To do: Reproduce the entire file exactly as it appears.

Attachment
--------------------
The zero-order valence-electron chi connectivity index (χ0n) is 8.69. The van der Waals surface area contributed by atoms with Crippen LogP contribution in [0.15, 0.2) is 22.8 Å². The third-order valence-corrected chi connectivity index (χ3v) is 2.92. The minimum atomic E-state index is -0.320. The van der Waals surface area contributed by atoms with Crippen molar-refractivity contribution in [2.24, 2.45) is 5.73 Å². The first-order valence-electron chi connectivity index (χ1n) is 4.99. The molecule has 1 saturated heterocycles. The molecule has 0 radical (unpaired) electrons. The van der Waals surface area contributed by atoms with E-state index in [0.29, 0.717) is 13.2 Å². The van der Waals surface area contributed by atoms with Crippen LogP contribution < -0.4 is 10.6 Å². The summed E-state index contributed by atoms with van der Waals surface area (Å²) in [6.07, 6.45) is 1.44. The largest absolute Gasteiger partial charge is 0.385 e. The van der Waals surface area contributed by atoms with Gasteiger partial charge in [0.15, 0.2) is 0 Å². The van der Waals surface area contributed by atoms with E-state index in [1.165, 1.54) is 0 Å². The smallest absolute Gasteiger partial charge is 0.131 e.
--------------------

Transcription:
The zero-order valence-electron chi connectivity index (χ0n) is 8.69. The van der Waals surface area contributed by atoms with Crippen LogP contribution in [0.15, 0.2) is 22.8 Å². The third-order valence-corrected chi connectivity index (χ3v) is 2.92. The minimum atomic E-state index is -0.320. The van der Waals surface area contributed by atoms with Crippen molar-refractivity contribution in [2.24, 2.45) is 5.73 Å². The first-order valence-electron chi connectivity index (χ1n) is 4.99. The molecule has 1 saturated heterocycles. The molecule has 0 radical (unpaired) electrons. The van der Waals surface area contributed by atoms with E-state index in [0.29, 0.717) is 13.2 Å². The van der Waals surface area contributed by atoms with Crippen LogP contribution < -0.4 is 10.6 Å². The summed E-state index contributed by atoms with van der Waals surface area (Å²) in [6.07, 6.45) is 1.44. The largest absolute Gasteiger partial charge is 0.385 e. The van der Waals surface area contributed by atoms with Gasteiger partial charge in [0.15, 0.2) is 0 Å². The van der Waals surface area contributed by atoms with E-state index in [1.165, 1.54) is 0 Å². The smallest absolute Gasteiger partial charge is 0.131 e.